Blackberry Buttermilk Cake
I’ve always had bad associations with blackberries. Growing up, when I would play with the neighborhood friends during the summertime we’d grab big bowls from our parents kitchens and fill them with all the blackberries growing wildly and liberally nearby. When we’d return to the kitchen our parents would help us make something like a cobbler or a smoothie, and while everyone was mmm-mmming to their treats I would barely manage to swallow a bite. I know I’ve said this before, but I can’t stand most berries. It’s the juicyness! The seeds that feel crunchy and inescapable! I know I am the biggest whiner in the world, and I honestly wish I loved berries. I just can’t.
This did not stop me, however, from plucking quite a few of them while walking along the beach yesterday with my boyfriend. I figured if I can’t enjoy those little juicy berries I might as well get some pleasure out of them by making something with them. And so I decided to make a cake.
I’m glad I did, because I’m pretty sure my family and friends got a lot of pleasure out of eating it. Although I didn’t exactly grab forkfuls of the cake right of the bat, I did try a few bites (trying to avoid as many blackberry chunks as possible). The cake is light, fluffy yet moist, with the soft scent of orange that really compliments the blackberry top. It could easily be served as a coffee cake or breakfast treat, although my dad and boyfriend both thoroughly enjoyed it for dessert alongside a cup of coffee.
If you’re not that hot about the idea of berries, try substituting the blackberries with cherries and the orange zest with almond extract. Other ideas are blueberries or raspberries and lemon, or really whatever you think fit. But really, if you happen to have blackberry bushes overflowing your backyard or neighborhood or whatever it may be, pluck some up and make this cake. Even if you can’t put up with the little seed-filled berries themselves, I promise that someone else (or more likely, many others) will gladly, gladly put up with them baked into this cake.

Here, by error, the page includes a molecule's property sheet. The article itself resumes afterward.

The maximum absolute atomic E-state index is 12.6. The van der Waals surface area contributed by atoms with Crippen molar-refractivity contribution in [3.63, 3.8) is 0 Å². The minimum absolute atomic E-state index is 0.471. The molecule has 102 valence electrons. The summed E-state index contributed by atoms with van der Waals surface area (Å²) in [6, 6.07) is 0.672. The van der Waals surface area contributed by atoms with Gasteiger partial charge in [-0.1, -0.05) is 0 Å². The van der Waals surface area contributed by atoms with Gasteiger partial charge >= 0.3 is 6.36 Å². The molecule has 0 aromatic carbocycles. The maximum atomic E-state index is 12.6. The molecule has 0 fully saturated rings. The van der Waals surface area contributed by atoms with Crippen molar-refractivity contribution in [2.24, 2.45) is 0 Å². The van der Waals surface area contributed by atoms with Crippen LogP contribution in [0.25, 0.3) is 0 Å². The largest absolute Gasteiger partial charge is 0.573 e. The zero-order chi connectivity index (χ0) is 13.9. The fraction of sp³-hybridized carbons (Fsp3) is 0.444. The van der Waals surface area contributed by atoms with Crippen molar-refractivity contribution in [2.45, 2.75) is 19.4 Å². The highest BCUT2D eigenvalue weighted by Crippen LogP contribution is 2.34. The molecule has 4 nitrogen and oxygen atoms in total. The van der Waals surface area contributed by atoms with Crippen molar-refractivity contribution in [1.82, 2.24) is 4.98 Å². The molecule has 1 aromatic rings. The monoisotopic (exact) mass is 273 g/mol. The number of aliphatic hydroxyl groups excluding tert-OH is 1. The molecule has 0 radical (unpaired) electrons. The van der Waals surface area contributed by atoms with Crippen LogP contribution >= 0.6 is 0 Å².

Blackberry Buttermilk Cake
Adapted from Bon Appetit, July 2011
Amy’s Notes: I didn’t like how much height of the cake there was in comparison to the thin layer of blackberries in the original recipe and pictures, so I preferred to use a 10-inch springform pan to flatten the cake out a bit. The adjusted height is reflected in the photos above. Also notable– this cake is best on the first day and the top becomes rather gummy if let to sit overnight. If you can’t eat it all in the first day, it freezes great.
3/4 cup (1 1/2 sticks) unsalted butter, room temperature, plus more for pan and parchment
2 1/3 cups cake flour (sifted, then measured) plus more for pan
2 1/2 cups (10 ounces) fresh blackberries
1/4 cup plus 1 1/3 cups sugar
1 1/2 teaspoons baking powder
1/2 teaspoon baking soda
1/2 teaspoon salt
3 large eggs, room temperature
2 teaspoons vanilla extract
1 1/2 teaspoons finely grated orange zest
1 cup well-shaken buttermilk
Powdered sugar (for dusting)
Position a rack in middle of oven and preheat to 350°. Butter pan; line bottom with a round of parchment paper. Butter parchment. Dust with flour; tap out excess. Arrange berries in a single layer in bottom of pan; sprinkle evenly with 1/4 (or a little less) cup sugar.
Sift 2 1/3 cups flour, baking powder, salt, and baking soda into a medium bowl; set aside. Using an electric mixer, beat 3/4 cup butter and remaining 1 1/3 cups sugar in a large bowl at medium-high speed, occasionally scraping down sides of bowl, until pale and fluffy, about 2 minutes. Add eggs, one at a time, beating well after each addition. Beat in vanilla and zest. Reduce speed to low; beat in flour mixture in 3 additions, alternating with buttermilk in 2 additions, beginning and ending with flour mixture and beating just until incorporated. Pour batter over berries in pan; smooth top.
Bake until cake is golden brown and a tester inserted into the center comes out clean, about 55 minutes (I’d check the cake after 45 minutes though). Let cool in pan set on a wire rack for 15 minutes, then run a thin, sharp knife around edge of pan to loosen. Remove pan sides. Invert cake onto rack and remove pan bottom; peel off parchment. Dust top generously with powdered sugar and let cool completely.